Advocacy Made Easy: Letters to the Editor
Updated: Aug 21, 2020
A letter to the editor is a very short letter written by readers and printed in the opinion section of a newspaper. I love this form of advocacy because these letters can inform others in your community about an issue and even attract the attention of your member of Congress! Maybe you don't read the newspaper regularly, but congressional offices have staff checking the media every day to see what constituents are saying about their bosses. It’s an easy way to gauge public opinion and see what potential voters are talking about.
Writing a letter to the editor doesn’t have to be very different from writing a personal letter to Congress. But you must follow rules determined by the newspaper, which can generally be found in the opinion pages of a print edition or in the opinion section of a newspaper’s website.
Some papers publish every letter that meets its standards; other papers publish only a small fraction of the letters they receive. Today, I'm going to offer you my strategies I learned from RESULTS to boost your chances of getting published and to make your letters more effective...
Grab Attention with a Current Event
People have pretty short attention spans these days, so your first line should be highly engaging. Can you think of an interesting angle that hooks the reader in to read more? Connecting to recent national or local event always helps. In a recent letter to the editor in the Joplin Globe, I connected fears about the COVID-19 coronavirus to the fears of parents in poverty with no access to vaccines for measles and other deadly childhood diseases. One of the easiest hooks is to reference a piece the newspaper recently printed. If your letter is written in response to an article written within the last seven days, you will absolutely increase your odds of being published. If you can, use the name of the article and the date it was published in the first line of your letter. If you are submitting it via email, make it obvious in your subject line that your letter is in reaction to a major event or something in the newspaper. For example, in the subject line, write “Response to ‘Infections Climb in South Korea as World Fights Virus’ printed February 22, 2020”.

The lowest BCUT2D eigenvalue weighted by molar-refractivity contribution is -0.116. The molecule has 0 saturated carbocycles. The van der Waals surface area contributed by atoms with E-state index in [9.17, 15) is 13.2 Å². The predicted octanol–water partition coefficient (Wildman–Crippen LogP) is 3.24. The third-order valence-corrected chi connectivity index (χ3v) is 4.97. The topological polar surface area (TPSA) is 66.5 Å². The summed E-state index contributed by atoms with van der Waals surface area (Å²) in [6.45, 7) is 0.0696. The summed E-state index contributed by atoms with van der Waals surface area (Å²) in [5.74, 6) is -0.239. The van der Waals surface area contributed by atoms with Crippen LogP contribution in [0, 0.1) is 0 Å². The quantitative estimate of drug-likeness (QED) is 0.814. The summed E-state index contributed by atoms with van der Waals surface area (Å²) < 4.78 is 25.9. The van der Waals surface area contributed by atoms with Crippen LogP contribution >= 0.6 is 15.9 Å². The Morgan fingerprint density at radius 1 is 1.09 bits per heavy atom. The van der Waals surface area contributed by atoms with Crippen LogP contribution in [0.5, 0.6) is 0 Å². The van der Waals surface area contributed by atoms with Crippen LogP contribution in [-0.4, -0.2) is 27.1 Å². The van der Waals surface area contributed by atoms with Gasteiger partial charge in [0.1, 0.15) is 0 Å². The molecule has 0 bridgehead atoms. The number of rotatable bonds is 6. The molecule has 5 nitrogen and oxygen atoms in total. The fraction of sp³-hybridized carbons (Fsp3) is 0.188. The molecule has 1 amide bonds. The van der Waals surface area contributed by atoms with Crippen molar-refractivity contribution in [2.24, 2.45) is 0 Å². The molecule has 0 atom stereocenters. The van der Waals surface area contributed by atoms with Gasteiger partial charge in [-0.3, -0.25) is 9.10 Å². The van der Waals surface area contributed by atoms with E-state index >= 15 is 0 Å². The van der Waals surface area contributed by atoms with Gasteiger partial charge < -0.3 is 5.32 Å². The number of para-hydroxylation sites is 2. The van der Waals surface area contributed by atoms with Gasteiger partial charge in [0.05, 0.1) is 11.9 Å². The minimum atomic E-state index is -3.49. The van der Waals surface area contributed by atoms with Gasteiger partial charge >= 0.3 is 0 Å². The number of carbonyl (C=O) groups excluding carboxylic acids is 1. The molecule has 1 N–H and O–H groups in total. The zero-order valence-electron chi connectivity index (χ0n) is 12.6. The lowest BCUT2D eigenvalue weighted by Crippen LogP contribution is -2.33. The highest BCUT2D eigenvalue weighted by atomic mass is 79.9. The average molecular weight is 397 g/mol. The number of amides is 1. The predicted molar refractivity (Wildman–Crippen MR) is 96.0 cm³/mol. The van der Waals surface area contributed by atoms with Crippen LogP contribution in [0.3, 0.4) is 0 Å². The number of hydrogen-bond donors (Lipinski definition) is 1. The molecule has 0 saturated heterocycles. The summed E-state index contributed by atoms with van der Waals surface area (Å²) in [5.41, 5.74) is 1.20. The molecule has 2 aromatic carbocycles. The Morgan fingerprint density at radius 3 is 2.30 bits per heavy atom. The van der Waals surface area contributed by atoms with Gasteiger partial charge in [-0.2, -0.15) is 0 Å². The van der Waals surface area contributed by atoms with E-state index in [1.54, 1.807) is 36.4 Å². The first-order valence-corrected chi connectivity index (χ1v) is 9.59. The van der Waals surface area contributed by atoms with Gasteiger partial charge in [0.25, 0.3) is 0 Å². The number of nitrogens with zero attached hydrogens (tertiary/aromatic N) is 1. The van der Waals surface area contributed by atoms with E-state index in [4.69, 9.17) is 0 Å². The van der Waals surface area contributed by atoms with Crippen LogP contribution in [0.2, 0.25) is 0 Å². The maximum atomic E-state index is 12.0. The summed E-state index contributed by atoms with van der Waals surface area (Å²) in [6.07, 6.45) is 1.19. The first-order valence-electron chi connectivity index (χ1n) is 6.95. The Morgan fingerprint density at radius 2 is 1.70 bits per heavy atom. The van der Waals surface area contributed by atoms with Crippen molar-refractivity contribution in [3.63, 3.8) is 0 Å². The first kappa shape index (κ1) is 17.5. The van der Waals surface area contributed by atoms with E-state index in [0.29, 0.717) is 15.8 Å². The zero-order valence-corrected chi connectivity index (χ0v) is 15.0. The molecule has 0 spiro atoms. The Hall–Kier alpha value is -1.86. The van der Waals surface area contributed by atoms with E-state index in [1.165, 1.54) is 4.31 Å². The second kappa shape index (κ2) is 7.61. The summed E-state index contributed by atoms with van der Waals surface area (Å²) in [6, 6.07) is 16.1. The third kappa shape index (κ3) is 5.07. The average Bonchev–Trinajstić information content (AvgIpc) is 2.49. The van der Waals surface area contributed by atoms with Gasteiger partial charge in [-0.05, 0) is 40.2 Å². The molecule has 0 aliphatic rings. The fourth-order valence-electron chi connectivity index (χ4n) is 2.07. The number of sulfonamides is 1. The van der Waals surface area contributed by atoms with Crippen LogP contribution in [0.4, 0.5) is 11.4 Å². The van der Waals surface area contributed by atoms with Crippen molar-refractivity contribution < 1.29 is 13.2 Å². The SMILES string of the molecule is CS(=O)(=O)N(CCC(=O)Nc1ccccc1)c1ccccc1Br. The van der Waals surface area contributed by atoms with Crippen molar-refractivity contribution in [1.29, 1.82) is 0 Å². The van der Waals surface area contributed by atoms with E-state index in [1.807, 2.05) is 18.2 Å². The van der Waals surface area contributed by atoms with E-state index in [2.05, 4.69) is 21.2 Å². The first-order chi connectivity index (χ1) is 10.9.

Use EPIC Format
Create your letter using the easy-to-remember "EPIC" format. "EPIC" is a handy mnemonic for remembering an order of statements to build your case for an action and engage your reader. Here it is:
Engage: Grab the reader's attention with a question or a startling statement. You could use a surprising statistic or a question.
Problem: State the problem that you want the reader to address.
Inform (or Illustrate): Inform the reader of the solution or illustrate how the solution can help.
Call to Action: CLEARLY state what you want the reader to do. It's best if you can do it in the form of a question that should be answered with a "yes" or a "no."
All you really need is one line for each section!
Be Clear and Concise
Newspapers have clear limits on the length of letters they will accept. Most papers will not print letters longer than 200 words, while others cut off at 150 words. The shorter the letter, the more likely it will be published. Editor Tod Robberson of the St. Louis Post-Dispatch shared with our local group that sometimes shorter letters are chosen because of a limit of physical space on opinion page. Short, focused letters are often favored. Stick to one subject and stay on topic.